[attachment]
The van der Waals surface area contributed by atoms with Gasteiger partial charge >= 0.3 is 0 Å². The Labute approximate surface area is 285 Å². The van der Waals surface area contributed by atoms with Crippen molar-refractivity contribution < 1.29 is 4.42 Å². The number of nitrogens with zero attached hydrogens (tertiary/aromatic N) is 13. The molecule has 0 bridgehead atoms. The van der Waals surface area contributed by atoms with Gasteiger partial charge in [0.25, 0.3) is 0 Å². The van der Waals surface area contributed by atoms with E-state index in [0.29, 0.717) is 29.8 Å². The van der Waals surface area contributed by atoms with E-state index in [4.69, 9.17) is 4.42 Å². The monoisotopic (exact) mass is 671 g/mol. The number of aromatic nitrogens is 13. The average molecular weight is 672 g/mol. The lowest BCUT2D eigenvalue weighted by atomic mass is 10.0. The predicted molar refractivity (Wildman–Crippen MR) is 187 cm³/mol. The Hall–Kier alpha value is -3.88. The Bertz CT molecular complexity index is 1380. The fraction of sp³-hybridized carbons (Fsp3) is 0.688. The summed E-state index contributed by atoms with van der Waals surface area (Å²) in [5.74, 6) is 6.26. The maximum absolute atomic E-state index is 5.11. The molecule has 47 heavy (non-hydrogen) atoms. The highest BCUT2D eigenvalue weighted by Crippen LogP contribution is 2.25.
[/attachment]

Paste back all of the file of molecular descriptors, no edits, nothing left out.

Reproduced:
The van der Waals surface area contributed by atoms with Gasteiger partial charge >= 0.3 is 0 Å². The Labute approximate surface area is 285 Å². The van der Waals surface area contributed by atoms with Crippen molar-refractivity contribution < 1.29 is 4.42 Å². The number of nitrogens with zero attached hydrogens (tertiary/aromatic N) is 13. The molecule has 0 bridgehead atoms. The van der Waals surface area contributed by atoms with Gasteiger partial charge in [0.25, 0.3) is 0 Å². The van der Waals surface area contributed by atoms with E-state index in [0.29, 0.717) is 29.8 Å². The van der Waals surface area contributed by atoms with E-state index in [4.69, 9.17) is 4.42 Å². The monoisotopic (exact) mass is 671 g/mol. The number of aromatic nitrogens is 13. The average molecular weight is 672 g/mol. The lowest BCUT2D eigenvalue weighted by atomic mass is 10.0. The predicted molar refractivity (Wildman–Crippen MR) is 187 cm³/mol. The Hall–Kier alpha value is -3.88. The Bertz CT molecular complexity index is 1380. The fraction of sp³-hybridized carbons (Fsp3) is 0.688. The summed E-state index contributed by atoms with van der Waals surface area (Å²) in [5.74, 6) is 6.26. The maximum absolute atomic E-state index is 5.11. The molecule has 47 heavy (non-hydrogen) atoms. The highest BCUT2D eigenvalue weighted by Crippen LogP contribution is 2.25.